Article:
Underwater robot technology pioneered by researchers in Edinburgh will be able to remotely repair and maintain offshore wind turbines – removing the need for hazardous health and safety missions.

Experts at the National Robotarium, part of Heriot-Watt university, are working in conjunction with geo-data specialist Fugro to advance the autonomous technology deployed via the company’s uncrewed surface vessels (USVs).

Supported by UK Research & Innovation (UKRI), the £1.4m Underwater Intervention for Offshore Renewable Energies (UNITE) project aims to improve health and safety for workers by reducing the need for potentially hazardous offshore maintenance missions conducted by crewed support vessels. 

The remotely operated robotic systems will address a number of additional sector challenges including supporting industry to reduce carbon emissions, improve offshore turbine productivity through reduced downtime, and make maintenance and repair exercises more cost-effective and timely.

The UK has more than 11,000 offshore wind assets around its shores, with thousands more planned by 2050. On average, each turbine requires up to three maintenance check-ups per year and this figure increases as turbines age and require more maintenance to stay fully operational. 

Current industry maintenance methods involve vessels travelling into and working in areas of open ocean where a mix of trained divers and ship-based crews manually inspect and or deploy tele-operated robots for repair of individual wind turbines. When applied to the whole of the UK’s offshore wind sector, this translates into potentially hundreds of thousands of crewed maintenance missions every year which are costly for business, contribute emissions to the environment and present a safety risk for workers.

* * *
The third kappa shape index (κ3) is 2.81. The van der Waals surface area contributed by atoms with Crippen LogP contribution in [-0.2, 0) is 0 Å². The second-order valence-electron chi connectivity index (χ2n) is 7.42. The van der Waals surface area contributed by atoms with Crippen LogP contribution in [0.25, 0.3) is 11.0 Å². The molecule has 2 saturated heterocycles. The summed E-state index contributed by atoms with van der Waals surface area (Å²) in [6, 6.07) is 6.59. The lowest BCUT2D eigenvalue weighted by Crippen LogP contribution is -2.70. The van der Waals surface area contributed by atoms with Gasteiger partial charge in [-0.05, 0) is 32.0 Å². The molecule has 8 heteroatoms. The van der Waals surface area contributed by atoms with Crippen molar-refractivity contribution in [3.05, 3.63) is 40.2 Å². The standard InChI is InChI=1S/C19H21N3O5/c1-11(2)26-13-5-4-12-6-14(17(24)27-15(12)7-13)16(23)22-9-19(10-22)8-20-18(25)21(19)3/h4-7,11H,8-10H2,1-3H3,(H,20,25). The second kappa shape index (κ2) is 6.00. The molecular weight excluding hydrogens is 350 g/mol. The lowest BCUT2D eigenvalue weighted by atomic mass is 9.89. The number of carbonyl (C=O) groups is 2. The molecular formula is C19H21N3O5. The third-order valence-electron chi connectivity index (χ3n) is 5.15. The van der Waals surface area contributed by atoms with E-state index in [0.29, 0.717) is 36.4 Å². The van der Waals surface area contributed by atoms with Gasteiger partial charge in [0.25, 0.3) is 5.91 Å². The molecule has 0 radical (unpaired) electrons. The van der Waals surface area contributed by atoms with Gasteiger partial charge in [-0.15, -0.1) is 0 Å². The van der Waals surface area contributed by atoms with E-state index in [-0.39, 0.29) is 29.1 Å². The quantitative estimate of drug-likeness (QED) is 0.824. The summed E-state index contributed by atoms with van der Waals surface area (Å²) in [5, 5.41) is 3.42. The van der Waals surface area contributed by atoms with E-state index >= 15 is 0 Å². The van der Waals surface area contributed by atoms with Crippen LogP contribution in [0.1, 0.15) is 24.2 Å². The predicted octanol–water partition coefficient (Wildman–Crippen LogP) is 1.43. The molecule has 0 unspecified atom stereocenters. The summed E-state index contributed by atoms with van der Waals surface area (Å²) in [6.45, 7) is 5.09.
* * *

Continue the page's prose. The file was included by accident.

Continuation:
In addition to supporting the uncrewed and remotely operated vessels, the pioneering research project will help develop autonomous and semi-autonomous ROVs capable of conducting subsea inspection, maintenance and repair tasks which can be monitored onshore whilst remotely deployed and operated from anywhere in the world.

Researchers will specifically focus on developing technologies which allow robots to build more accurate maps of the subsea terrain to better navigate obstacles and targets. The project will also explore how robots autonomously interact with underwater structures, such as grasping or moving objects, whilst being subject to external forces like changing currents or rough seas. 

The project will be delivered by researchers from Heriot-Watt University and Imperial College London working within the National Robotarium, the UK’s leading AI and Robotics centre, in collaboration with Fugro and funded by the Engineering and Physical Science Research Council, part of UK Research and Innovation. 

The National Robotarium is part of the Data-Driven Innovation initiative, supported by £21 million from the UK Government and £1.4 million from the Scottish Government. The initiative aims to turn Edinburgh into the data capital of Europe and is part of the wider £1.3 billion Edinburgh and South-East Scotland City Region Deal.

Prof. Yvan Petillot is academic co-lead at the National Robotarium and principal investigator of the UNITE project. He said: “We’re only a generation away from our obligation to deliver on our net zero promises by 2050 and 2045 in Scotland, so can’t afford to let the challenges faced by the offshore renewables sector slow down the construction and operation of essential, green energy assets like wind turbines.

“Remote inspection and repair using robotic systems deployed in the field and controlled from shore is within our grasp. The long-term ambition is for crewless boats to be able to do this autonomously without direct human control based on a predetermined maintenance cycle – critical if we’re to see the widespread adoption of robotics in the rapidly expanding offshore wind sector.

“The National Robotarium’s partnership with Fugro presents an exciting opportunity to develop this next generation of underwater technologies as well as the skills and expertise needed to support the transition to net zero. UNITE has enormous potential to power the UK’s offshore renewable sector and beyond, delivering worldwide economic and environmental impact that can benefit communities around the world.”